Cryptoheros spilurus Female. Photos by Sam Borstein.
The Blue Eyed Cichlid— Cryptoheros spilurus— is a fun Central American to keep. Although not a big fish, they are pugnacious like other members of this genus. This fish, first typed by Gunther and Albert was originally found in Lago Izabel, has a relatively wide distribution in the wild, and in the hobby.
Males Cryptoheros spilurus get up to about six inches; females are smaller at about 4.5 inches. Males are larger than females, and attain trailers to the anal and dorsal fin.
Understanding the Latin
- Genus- crypto= refers to breeding habits of fish (Greek), heros= original type genus (Greek).
- Species- spilo= spot (Greek), uros= tail (Greek). This refers to the spot in the tail of the fish, which is unique for the genus.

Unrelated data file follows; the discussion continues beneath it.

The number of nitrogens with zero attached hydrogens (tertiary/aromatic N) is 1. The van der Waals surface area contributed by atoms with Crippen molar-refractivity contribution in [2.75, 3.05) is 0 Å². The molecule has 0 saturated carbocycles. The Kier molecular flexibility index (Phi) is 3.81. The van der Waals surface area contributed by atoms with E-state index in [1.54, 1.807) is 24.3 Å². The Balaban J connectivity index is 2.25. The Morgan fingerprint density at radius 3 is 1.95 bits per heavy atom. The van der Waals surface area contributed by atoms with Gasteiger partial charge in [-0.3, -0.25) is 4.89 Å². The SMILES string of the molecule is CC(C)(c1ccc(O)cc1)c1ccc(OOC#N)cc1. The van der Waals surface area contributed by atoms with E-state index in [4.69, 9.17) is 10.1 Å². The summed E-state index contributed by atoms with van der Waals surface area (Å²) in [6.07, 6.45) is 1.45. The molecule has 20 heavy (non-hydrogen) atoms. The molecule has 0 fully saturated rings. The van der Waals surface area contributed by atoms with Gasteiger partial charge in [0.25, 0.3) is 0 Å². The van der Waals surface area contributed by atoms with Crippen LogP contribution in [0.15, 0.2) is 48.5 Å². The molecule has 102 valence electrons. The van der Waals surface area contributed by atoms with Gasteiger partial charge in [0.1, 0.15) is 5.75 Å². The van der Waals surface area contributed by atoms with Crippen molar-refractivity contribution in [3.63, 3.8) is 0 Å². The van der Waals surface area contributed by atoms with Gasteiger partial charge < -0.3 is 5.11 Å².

Cryptoheros spilurus is found in Belize, Honduras, Guatemala, and Mexico. This fish is usually found in Lakes throughout these regions.
Cryptoheros spilurus is an easy fish to keep. They are aggressive, and can dominate a tank, but can also be kept with a vast amount of other fish. I like keeping mine with larger Malawian Haps. The Haps seem to know when they need to stay away, and both fish tend to leave each other alone.
A problem that one encounters with this fish is the conspecific aggression. The fish can be rough on each other, but when a pair bond is formed, it is usually strong.
Cryptoheros spilurus is an omnivore, and will accept almost any food offered. This fish will get into breeding condition faster if offered bloodworms.
The Blue Eyed Cichlid is easy to breed. The main trouble I encountered with this fish is the male wanting to spawn before the female was ready. The females take a while to get into breeding condition. My fish had tubes down for about a week before they spawned.
The pair defend the eggs with no problem. The fry, which can range in numbers from 100-500 are small, and well defended. The fry are easily raised on baby brine shrimp.
Expect to pay $5 to $9 for juveniles at the pet shop. Availability of this species is good.
Report November 2008 by Sam Borstein.